League hurling final preview: Limerick in line for more silverware
The two form sides in the league promise an entertaining match at Croke Park on Sunday
Limerick manager John Kiely: Beaten just once in the 11 matches since embarking on last year’s All-Ireland campaign, Limerick have always looked to have something in hand. Photograph: Tommy Dickson/Inpho
ALLIANZ HURLING LEAGUE FINAL
Limerick v Waterford
Croke Park, 2.0
(Extra time and result on the day, if necessary)
This promises to be a great occasion between the two form sides in the league to date. Given the age profile of All-Ireland champions Limerick, they were always going to have the stamina to go for what is the comparatively rare achievement of tacking on a league title in the season after championship success, but their focus has also been first-class.
Beaten just once in the 11 matches since embarking on last year’s All-Ireland campaign, Limerick have always looked to have something in hand. Even if on occasion they drifted out of matches or failed to rack up scores commensurate with the trend of a match, they have always been able to snap back into it and reel off match-breaking scoring sequences, such as the 1-5 last week against Dublin or the 2-1 against Kilkenny.
Manager John Kiely has also assembled a suite of options around the field – Tom Condon’s resurgent form and Paddy O’Loughlin’s emergence exerting pressure on the full- and half-back lines, respectively – with the exception of the half forwards where they still don’t really have understudies for the power and athleticism of Gearóid Hegarty, Kyle Hayes and Tom Morrissey.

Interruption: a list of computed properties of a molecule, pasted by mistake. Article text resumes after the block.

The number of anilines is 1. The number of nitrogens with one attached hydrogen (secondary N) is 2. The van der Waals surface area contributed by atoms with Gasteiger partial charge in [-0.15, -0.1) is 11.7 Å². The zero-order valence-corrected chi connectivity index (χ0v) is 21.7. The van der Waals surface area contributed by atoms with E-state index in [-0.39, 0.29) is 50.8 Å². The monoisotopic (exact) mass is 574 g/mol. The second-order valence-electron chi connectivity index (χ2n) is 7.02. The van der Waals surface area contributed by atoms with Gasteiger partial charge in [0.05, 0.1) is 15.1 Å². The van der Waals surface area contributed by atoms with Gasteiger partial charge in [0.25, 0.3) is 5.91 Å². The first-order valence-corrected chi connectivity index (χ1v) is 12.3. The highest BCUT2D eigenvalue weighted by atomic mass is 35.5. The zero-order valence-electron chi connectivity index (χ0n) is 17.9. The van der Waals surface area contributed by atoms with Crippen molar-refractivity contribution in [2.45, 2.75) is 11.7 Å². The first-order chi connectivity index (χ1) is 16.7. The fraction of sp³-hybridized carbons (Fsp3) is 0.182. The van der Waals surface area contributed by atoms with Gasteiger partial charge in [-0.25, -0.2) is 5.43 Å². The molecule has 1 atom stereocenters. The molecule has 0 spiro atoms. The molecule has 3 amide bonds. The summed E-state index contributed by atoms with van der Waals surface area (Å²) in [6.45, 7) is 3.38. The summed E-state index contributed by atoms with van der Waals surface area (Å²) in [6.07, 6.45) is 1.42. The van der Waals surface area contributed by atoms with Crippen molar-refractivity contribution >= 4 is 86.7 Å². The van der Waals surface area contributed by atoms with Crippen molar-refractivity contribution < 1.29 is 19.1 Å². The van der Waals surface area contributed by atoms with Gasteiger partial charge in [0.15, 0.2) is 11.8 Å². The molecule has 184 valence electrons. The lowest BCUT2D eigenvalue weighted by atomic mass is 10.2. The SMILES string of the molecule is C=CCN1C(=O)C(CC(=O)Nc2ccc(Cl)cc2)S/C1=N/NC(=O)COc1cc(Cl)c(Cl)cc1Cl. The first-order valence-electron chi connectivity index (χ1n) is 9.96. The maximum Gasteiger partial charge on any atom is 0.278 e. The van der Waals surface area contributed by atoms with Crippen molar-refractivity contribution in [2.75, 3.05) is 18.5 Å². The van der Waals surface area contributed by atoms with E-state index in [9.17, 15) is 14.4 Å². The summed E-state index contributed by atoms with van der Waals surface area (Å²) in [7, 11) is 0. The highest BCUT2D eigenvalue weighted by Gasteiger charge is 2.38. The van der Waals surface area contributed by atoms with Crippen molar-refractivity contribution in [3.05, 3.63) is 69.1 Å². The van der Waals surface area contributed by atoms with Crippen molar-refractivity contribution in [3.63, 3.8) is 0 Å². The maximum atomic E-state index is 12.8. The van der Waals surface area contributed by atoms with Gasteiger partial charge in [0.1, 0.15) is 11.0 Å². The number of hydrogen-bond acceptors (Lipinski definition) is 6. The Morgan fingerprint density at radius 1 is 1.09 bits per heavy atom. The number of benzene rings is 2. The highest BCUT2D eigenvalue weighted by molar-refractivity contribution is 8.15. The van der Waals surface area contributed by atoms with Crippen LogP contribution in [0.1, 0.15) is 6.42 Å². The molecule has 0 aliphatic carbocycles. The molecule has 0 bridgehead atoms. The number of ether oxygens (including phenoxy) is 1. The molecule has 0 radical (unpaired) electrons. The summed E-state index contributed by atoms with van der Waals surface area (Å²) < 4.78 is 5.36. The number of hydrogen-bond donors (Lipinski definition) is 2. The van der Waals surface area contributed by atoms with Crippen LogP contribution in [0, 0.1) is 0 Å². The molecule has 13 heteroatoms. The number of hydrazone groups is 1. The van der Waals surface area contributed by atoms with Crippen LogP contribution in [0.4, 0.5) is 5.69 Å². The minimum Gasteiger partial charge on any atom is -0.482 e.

Waterford have put together a great sequence of results, overturning a huge deficit against Galway, walloping Clare and then last week coming from behind again against Galway and with just 14 men for the last quarter.
Their style under Páraic Fanning is less structured, but the determination and sharpness has been irreproachable.
Last year’s injury problems have dissipated and the team is showcasing some fine individual form from the Bennetts, Shane and Stephen, whereas Jamie Barron looks in the form of 2017 and Austin Gleeson has been given licence to roam.
Croke Park won’t be a factor for either team, as both have been in All-Ireland finals in the past 18 months or so.
If there is a difference in resources at the moment it is that Waterford have been improvising in defence, with key backs still to return fully to the fray, although Tadhg de Búrca’s appearance last week was a sign that this is easing.
In the meantime the All-Ireland champions look in sufficiently good form to be able to string together another winning performance. Their defence will be tougher than that of any opponents Waterford have met to date, while their ability to thread fast-moving attacks though the middle will create chances at the other end.